That shines through your writing.

    Thankfully here, we don’t find the comboxes filled with schadenfreude if some group (without mentioning the ‘flavour’) ‘get’s its comeuppance’, for example, because you wouldn’t write a piece to give people the opportunity to gloat, unlike a couple of other priest blogs (without mentioning the ‘flavour’), here in England.

    It’s easy going round spouting off, justifying our words with cherry-picked ‘verses’ or factoids from some ‘Vatican Document’ or Pope Innocuous the Lesser, which have spread round the Catholic blogsphere like memes. It’s not so easy stomaching the real intention and context of that quotation which doesn’t actually support what they want that the isolated quote does. It’s often a ‘Yes, but…’ half-truth, when it comes to these instances.

    Whatever, it seems to me that Catholicism, in some quarters, is becoming more like a Westboro Catholic Church, where the See of Peter is sede vacante, now beloved Ben’s gone (‘We’re not as extreme as the SSPX, but Frank is just beyond the pale! He’s just going too far!’)…

    ‘If we preach faithfully, then we will drive some people away. It can’t be helped. But we will also attract others–and for the right reason.’.


  • OneTimothyThreeFifteen

    Here’s a coincidental, and well-balanced Dr Jeff Mirus on the topic today…

    …Now, as I must always say in such discussions, don’t get me wrong. Personal piety is not only unique to each person; it is also necessarily imperfect. This is so true that the greatest mistake we can make with respect to piety as Christians is to sacrifice humility by regarding our own pious sensibilities as uniformly superior, while looking down on the pious sensibilities of others. But there are other pitfalls, too. The most important of these trap us into resisting or refusing either the teachings of the Church or her authority over ecclesiastical life, including sacramental life, based on our own pious preferences. Sometimes we even let our piety interfere with our own reception of grace, as when we disdain the Mass, concentrating throughout on the imperfections of a particular liturgy, if it should happen to be prayed in a way that is not to our liking.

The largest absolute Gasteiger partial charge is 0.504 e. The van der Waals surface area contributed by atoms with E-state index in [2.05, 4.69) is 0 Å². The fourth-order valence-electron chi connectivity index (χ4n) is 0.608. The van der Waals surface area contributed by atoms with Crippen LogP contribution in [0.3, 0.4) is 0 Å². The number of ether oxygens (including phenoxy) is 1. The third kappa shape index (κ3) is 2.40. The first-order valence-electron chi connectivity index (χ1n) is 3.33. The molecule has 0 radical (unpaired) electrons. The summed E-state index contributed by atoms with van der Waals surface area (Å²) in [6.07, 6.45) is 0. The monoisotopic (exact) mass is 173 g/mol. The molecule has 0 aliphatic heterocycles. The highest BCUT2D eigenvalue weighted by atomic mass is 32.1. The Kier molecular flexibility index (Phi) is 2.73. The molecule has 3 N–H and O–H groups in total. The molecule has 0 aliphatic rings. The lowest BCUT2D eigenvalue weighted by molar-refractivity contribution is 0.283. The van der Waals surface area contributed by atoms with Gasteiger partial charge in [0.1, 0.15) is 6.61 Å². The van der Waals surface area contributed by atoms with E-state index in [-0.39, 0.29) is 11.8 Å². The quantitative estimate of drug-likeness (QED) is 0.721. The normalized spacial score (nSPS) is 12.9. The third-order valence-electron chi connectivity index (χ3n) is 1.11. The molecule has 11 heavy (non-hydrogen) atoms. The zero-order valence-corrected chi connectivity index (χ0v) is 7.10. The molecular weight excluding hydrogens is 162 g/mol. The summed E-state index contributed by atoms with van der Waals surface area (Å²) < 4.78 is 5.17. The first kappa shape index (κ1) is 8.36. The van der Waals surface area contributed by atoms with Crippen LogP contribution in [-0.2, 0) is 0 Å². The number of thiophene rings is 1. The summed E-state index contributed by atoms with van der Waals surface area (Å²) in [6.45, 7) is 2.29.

On more mature reflection, which of us is worthy of even the most poorly said Mass?

    There is room, then, for our own particular inclinations in piety, our own particular forms of piety, but because each form of piety carries its own imperfections and even dangers, there is always room for improvement as well. It is the job of the Church to warn against these dangers and to lead each form of piety to be more perfectly itself, more perfectly in tune with Christ, the universal God-Man, who has given us the gifts which actuate our own piety, and who expects to receive our unique and precious devotion unsullied, as much as humanly possible, by our own selfishness. …

    Personal Piety: A Case Study?